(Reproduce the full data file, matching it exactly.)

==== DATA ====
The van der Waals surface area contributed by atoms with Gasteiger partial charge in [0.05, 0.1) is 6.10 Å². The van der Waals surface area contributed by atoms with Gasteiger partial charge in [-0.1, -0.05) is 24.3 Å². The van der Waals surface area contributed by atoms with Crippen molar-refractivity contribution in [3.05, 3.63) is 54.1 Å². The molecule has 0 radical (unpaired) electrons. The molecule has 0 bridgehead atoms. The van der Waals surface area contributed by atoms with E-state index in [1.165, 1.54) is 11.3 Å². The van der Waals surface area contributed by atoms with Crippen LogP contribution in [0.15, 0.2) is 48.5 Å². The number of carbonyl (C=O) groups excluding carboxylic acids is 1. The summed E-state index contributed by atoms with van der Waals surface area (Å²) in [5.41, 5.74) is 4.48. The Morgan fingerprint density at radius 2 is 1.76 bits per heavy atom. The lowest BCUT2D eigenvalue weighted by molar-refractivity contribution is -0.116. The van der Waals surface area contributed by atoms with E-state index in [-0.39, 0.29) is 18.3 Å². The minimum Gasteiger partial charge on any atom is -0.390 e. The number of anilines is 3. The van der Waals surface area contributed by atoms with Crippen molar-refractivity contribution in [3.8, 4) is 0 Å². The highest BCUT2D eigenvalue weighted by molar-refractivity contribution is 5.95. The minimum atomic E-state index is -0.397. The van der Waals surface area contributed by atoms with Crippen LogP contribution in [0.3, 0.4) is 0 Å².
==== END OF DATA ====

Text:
The van der Waals surface area contributed by atoms with Gasteiger partial charge in [0.05, 0.1) is 6.10 Å². The van der Waals surface area contributed by atoms with Gasteiger partial charge in [-0.1, -0.05) is 24.3 Å². The van der Waals surface area contributed by atoms with Crippen molar-refractivity contribution in [3.05, 3.63) is 54.1 Å². The molecule has 0 radical (unpaired) electrons. The molecule has 0 bridgehead atoms. The van der Waals surface area contributed by atoms with E-state index in [1.165, 1.54) is 11.3 Å². The van der Waals surface area contributed by atoms with Crippen LogP contribution in [0.15, 0.2) is 48.5 Å². The number of carbonyl (C=O) groups excluding carboxylic acids is 1. The summed E-state index contributed by atoms with van der Waals surface area (Å²) in [5.41, 5.74) is 4.48. The Morgan fingerprint density at radius 2 is 1.76 bits per heavy atom. The lowest BCUT2D eigenvalue weighted by molar-refractivity contribution is -0.116. The van der Waals surface area contributed by atoms with E-state index in [-0.39, 0.29) is 18.3 Å². The minimum Gasteiger partial charge on any atom is -0.390 e. The number of anilines is 3. The van der Waals surface area contributed by atoms with Crippen molar-refractivity contribution in [3.8, 4) is 0 Å². The highest BCUT2D eigenvalue weighted by molar-refractivity contribution is 5.95. The minimum atomic E-state index is -0.397. The van der Waals surface area contributed by atoms with Crippen LogP contribution in [0.3, 0.4) is 0 Å².